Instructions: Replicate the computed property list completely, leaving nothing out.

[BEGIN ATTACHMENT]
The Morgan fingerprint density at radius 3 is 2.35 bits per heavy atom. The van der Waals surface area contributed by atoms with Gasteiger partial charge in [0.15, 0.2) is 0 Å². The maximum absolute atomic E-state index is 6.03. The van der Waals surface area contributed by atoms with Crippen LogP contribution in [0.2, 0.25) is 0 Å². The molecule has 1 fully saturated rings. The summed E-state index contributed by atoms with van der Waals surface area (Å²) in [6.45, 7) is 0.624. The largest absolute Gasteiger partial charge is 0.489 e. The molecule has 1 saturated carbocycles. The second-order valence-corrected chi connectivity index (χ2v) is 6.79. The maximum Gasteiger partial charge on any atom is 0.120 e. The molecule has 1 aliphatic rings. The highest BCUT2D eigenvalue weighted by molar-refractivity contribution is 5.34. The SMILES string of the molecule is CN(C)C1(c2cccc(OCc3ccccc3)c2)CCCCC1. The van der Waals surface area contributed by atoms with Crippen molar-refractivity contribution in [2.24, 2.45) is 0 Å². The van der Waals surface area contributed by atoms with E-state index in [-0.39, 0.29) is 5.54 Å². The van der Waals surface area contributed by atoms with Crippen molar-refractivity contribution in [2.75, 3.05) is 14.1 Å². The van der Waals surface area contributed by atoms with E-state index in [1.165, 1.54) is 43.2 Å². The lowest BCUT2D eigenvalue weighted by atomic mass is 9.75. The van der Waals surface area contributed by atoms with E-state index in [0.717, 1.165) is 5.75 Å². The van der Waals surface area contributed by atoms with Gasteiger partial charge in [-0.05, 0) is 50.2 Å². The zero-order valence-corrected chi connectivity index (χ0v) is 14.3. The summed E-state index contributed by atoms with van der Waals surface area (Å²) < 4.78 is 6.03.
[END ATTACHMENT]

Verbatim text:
The Morgan fingerprint density at radius 3 is 2.35 bits per heavy atom. The van der Waals surface area contributed by atoms with Gasteiger partial charge in [0.15, 0.2) is 0 Å². The maximum absolute atomic E-state index is 6.03. The van der Waals surface area contributed by atoms with Crippen LogP contribution in [0.2, 0.25) is 0 Å². The molecule has 1 fully saturated rings. The summed E-state index contributed by atoms with van der Waals surface area (Å²) in [6.45, 7) is 0.624. The largest absolute Gasteiger partial charge is 0.489 e. The molecule has 1 saturated carbocycles. The second-order valence-corrected chi connectivity index (χ2v) is 6.79. The maximum Gasteiger partial charge on any atom is 0.120 e. The molecule has 1 aliphatic rings. The highest BCUT2D eigenvalue weighted by molar-refractivity contribution is 5.34. The SMILES string of the molecule is CN(C)C1(c2cccc(OCc3ccccc3)c2)CCCCC1. The van der Waals surface area contributed by atoms with Crippen molar-refractivity contribution in [2.24, 2.45) is 0 Å². The van der Waals surface area contributed by atoms with E-state index in [-0.39, 0.29) is 5.54 Å². The van der Waals surface area contributed by atoms with Crippen molar-refractivity contribution in [2.75, 3.05) is 14.1 Å². The van der Waals surface area contributed by atoms with E-state index in [1.165, 1.54) is 43.2 Å². The lowest BCUT2D eigenvalue weighted by atomic mass is 9.75. The van der Waals surface area contributed by atoms with E-state index in [0.717, 1.165) is 5.75 Å². The van der Waals surface area contributed by atoms with Gasteiger partial charge in [-0.05, 0) is 50.2 Å². The zero-order valence-corrected chi connectivity index (χ0v) is 14.3. The summed E-state index contributed by atoms with van der Waals surface area (Å²) < 4.78 is 6.03.